Among the shops to be hit by the coronavirus pandemic is Argos in the Guildhall Shopping Centre.
In September 2020, Argos wouldn’t confirm whether several Argos branches across Devon, including its Exeter city centre, would reopen.
It has remained closed and signage on the outside now directs customers to how they can shop online.
Gok Wan’s Bling
The former TV show setting of Gok Wan’s Bling (Image: Devon Live)
A sudden spark of three weeks of excitement was injected into the Guildhall Shopping Centre this summer when TV celebrity host Gok Wan took over the vacant unit opposite H Samuel.
The former home of The Works, which has stood vacant for a long time, was temporarily taken over by film crews after Exeter was chosen as the perfect location to host brand new daytime ITV series Bling.
Filming took place in a unit opposite H Samuel for the new ITV show Bling, hosted by Gok Wan (Image: Devon Live)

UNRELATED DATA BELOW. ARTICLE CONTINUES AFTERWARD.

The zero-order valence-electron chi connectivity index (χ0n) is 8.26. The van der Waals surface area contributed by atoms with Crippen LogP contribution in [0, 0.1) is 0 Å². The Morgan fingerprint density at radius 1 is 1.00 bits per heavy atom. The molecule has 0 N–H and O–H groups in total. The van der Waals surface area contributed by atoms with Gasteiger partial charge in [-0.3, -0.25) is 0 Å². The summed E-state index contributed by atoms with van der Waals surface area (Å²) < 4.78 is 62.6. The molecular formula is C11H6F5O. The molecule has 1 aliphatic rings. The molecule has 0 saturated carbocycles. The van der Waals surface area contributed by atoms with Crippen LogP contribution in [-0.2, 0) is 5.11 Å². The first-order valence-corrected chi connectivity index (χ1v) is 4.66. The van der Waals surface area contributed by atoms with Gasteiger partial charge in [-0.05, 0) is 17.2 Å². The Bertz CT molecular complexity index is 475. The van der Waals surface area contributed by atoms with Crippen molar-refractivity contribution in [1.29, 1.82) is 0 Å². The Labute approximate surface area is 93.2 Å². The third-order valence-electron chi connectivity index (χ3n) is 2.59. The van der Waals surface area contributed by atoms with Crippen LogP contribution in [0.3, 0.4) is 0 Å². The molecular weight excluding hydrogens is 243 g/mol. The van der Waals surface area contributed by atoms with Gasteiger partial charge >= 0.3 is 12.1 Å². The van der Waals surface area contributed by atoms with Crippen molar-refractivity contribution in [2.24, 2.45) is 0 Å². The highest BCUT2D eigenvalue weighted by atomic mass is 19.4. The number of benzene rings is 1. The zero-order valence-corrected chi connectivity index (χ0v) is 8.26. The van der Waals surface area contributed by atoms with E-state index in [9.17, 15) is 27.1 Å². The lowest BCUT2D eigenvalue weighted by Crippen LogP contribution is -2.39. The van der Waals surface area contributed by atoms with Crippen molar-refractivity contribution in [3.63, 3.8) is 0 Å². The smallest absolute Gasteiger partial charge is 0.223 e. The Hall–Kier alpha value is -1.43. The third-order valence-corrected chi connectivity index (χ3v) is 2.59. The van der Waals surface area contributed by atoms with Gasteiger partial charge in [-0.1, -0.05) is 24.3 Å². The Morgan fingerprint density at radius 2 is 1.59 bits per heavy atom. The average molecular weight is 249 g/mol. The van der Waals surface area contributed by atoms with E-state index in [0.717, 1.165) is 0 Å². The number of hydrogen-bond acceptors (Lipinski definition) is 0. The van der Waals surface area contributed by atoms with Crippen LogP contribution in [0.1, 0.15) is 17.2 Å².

Gok and the first contestants arrived on Monday, July 12, to begin filming. Over three weeks they shot 20 episodes which have since been broadcast.
During his short stay in Exeter, Gok revealed he hoped the series would be making a return to could some more bling be brought back to life in the shop again?
The Boarding House
The former Boarding House and Animal shop (Image: Devon Live)
Established specialist BMX shop for bikes and parts, plus skateboards, snowboards and streetwear The Boarding House has moved to various locations in the city.
It recently relocated from Fore Street to the Guildhall Shopping Centre inside what was Animal. However, its stay there was short-lived and it moved to smaller premises opposite in Waterbeer Street.
The premises was the home of Surf shop Animal – a concession within Tony Pryce – until July 22, 2018.
Signs of a new lease of life are already evident with scaffolding erected around the building and signs of work going on inside.
Axe-throwing at a Boom: Battle Bar venue
As yet, Boom: Battle Bar’s official website is giving little away about the proposed Exeter venue other than saying that it’s ‘coming soon 2022’.
The quirky bars offer food, cocktails and an eclectic mix of fun games such as axe-throwing, skee ball, American pool and mini-golf.
Mr Simms Olde Sweet Shoppe